In the South of Mbiu nation, was a vast dry creek of land full of cacti, tumbleweeds and sand. The ground was too hard and dry and the sun a little too harsh on the skin. The land was bare, and noiseless except for the occasional screeching of eagles and fluttering shift of feasting birds. The air smelled like dry baked earth and the dust devil swirled across the canyon like a rattlesnake. Yet in all the seemingly inhabitable traits of this desert, the tribe of Zatura found the beauty in the unfathomable and called it home. They navigated the desert with the help of stars, setting up homesteads and driving their herds of camels, goats and cows along with them. They moved towards waterholes and oases in the desert intuitively and oftentimes trusted their animals to lead them towards the waterholes. Owing to their nomadic lifestyle, they labelled themselves as ‘free men’ as they did not subscribe to the idea of being tied down.
The Zatura people were more trusting and empathetic as compared to any tribe in the nation of Mbiu. They easily welcomed people from other tribes and encouraged social interactions on the same. They were generally long-term thinkers and quite intelligent, an aspect that made them think ahead in everything they allowed into their community. Intermarriages were highly encouraged and used to fortify social relations with other tribes, a move that would create a niche into barter trade. Zatura had an advantage over the other tribes in the nation- despite their land being the least productive. The desert was a hub of gold, which was their greatest means of livelihood. The young men of the tribe would dig out gold in pits, on the Queen’s command and they take them to their clan leaders who would later submit them to the Queen. They would exchange this gold for foodstuff, water and weapons which they were unable to obtain from their infertile ground.
The tribe was divided into four clans known as Inibo. The clans were directly ruled by the Queen mother, Gaya a position that was hereditary in her lineage. The Inibos were each named after her four sons and were headed by a chief elder, elected by the Queen. An Inibo was organised into small huts that were spaced out and were not barricaded. Every Inibo had a group of young men were selected to join other young men from the other Inibos to form an army that provided security to the the tribe of Zatura. The selection was done through a rigorous process where each man was required to walk through the desert to Guerdon for thirty moons with neither a bag of food nor a calabash of water. The young men were however commissioned by the Queen, with a word of advice “Fear no forest because it is dense”. The young men who made it back in a stable physical condition were commended and awarded by being allowed to join the army.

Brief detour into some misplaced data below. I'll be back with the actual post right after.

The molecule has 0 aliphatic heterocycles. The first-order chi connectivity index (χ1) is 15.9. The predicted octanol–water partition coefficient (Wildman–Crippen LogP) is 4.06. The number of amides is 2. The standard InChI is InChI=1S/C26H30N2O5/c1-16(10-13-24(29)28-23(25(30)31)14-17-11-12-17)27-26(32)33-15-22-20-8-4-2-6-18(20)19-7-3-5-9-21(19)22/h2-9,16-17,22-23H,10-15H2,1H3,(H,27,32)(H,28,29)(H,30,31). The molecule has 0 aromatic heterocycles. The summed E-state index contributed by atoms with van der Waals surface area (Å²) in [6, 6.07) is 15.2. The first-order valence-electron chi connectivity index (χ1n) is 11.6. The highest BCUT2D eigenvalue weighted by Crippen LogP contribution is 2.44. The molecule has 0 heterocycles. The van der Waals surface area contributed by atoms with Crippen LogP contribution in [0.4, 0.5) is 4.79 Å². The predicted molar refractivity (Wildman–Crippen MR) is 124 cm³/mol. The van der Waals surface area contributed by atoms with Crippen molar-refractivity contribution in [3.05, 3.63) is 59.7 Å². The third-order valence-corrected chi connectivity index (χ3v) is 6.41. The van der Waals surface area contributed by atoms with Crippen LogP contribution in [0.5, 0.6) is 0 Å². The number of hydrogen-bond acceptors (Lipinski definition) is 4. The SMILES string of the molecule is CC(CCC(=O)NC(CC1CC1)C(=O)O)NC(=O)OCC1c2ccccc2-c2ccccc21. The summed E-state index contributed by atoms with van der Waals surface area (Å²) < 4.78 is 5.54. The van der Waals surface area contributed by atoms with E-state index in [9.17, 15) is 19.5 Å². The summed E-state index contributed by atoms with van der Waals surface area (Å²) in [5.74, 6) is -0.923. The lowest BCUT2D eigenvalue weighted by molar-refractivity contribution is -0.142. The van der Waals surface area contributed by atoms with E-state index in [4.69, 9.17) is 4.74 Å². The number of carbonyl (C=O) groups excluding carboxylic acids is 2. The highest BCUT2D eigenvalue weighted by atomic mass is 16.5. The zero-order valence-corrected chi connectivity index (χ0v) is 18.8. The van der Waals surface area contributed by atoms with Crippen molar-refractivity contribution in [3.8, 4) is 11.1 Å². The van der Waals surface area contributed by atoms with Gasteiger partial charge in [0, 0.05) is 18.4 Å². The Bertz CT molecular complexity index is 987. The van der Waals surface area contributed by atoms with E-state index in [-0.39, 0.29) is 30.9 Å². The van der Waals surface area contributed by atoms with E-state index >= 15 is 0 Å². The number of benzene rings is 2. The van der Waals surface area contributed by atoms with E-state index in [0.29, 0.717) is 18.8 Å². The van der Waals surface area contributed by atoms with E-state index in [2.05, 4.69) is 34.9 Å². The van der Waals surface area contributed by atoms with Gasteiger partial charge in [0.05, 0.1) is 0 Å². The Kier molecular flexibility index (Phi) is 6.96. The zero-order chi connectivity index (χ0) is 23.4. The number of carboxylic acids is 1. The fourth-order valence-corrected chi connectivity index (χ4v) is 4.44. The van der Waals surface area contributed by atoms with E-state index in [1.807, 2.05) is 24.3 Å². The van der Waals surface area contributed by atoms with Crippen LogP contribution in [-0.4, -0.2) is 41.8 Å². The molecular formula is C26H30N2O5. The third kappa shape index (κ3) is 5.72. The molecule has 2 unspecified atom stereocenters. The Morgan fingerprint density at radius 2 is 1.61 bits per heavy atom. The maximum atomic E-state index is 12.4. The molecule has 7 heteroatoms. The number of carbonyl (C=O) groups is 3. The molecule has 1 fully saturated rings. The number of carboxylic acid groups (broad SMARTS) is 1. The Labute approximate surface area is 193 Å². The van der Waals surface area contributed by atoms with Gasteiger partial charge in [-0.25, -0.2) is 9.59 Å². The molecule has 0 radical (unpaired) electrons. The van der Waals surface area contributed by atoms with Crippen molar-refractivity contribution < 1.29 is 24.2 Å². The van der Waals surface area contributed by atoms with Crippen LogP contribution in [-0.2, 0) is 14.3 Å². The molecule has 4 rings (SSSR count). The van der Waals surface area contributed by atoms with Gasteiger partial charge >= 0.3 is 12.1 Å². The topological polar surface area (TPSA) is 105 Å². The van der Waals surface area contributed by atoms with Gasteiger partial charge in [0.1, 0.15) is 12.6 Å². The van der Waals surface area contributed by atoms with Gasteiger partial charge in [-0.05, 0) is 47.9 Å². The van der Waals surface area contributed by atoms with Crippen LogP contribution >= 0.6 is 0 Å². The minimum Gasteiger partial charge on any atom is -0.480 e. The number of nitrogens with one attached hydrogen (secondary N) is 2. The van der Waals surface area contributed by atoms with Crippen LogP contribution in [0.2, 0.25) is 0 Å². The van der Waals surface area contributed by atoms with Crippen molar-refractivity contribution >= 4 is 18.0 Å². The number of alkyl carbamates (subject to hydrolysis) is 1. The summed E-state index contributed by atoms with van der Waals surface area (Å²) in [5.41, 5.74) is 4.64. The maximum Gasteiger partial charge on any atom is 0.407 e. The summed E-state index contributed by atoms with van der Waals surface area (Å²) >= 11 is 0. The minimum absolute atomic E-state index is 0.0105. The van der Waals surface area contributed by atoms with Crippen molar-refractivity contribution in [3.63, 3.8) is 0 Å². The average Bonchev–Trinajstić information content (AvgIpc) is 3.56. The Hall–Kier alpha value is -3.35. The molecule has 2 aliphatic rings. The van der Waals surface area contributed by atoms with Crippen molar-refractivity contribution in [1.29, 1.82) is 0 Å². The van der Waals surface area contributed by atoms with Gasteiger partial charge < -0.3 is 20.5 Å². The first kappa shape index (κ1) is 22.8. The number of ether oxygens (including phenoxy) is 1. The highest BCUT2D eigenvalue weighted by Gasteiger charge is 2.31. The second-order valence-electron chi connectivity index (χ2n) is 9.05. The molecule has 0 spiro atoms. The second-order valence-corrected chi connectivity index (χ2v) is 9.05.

The four Inibos were led by an elder who would take charge of the social matters concerning the clan. He was an extension of the Queen mother’s jurisdiction. The people lived in loosely constructed temporary structures, made of cow dung and mud. The exterior of the structures was beautifully decorated in patterns of darker or lighter shades of mud mixed with ochre. The children entered age sets where both boys and girls would be initiated into adulthood through circumcision after completion of thorough teachings. The girls were taught how to make bead work, and cook and clean their homes, by their mothers and older women and generally long-term prepared for marriage. After a woman had completed her initiation, she was married off to a different clan. The man was required to walk to Guerdon, to show his perseverance and commitment in adversity through the marriage- to obtain a gourd. He would carve out the gourd and decorate it with a symbol of their clan and present it to the elders and the Queen who would bless it and pour the liquid on the doorstep of their homestead. After the ceremony, the woman was required to start wearing beads on her legs and head as a symbol that she was no longer a single woman.
The Zatura tribe lacked a monotheistic faith, but vehemently believed in two things; the cardinality of the stars and the fertility of the gourd. Their strong sense of intuition culminated in their successful discovery of the oases made their belief in the cardinality of the stars something they swore by. The gourd was their most sacred ornament that hung in the homestead of every married woman, consecrated by the Queen that was believed to dismantle the spirit of barrenness.
check out Zatura- ZATURA: The life of Losiwe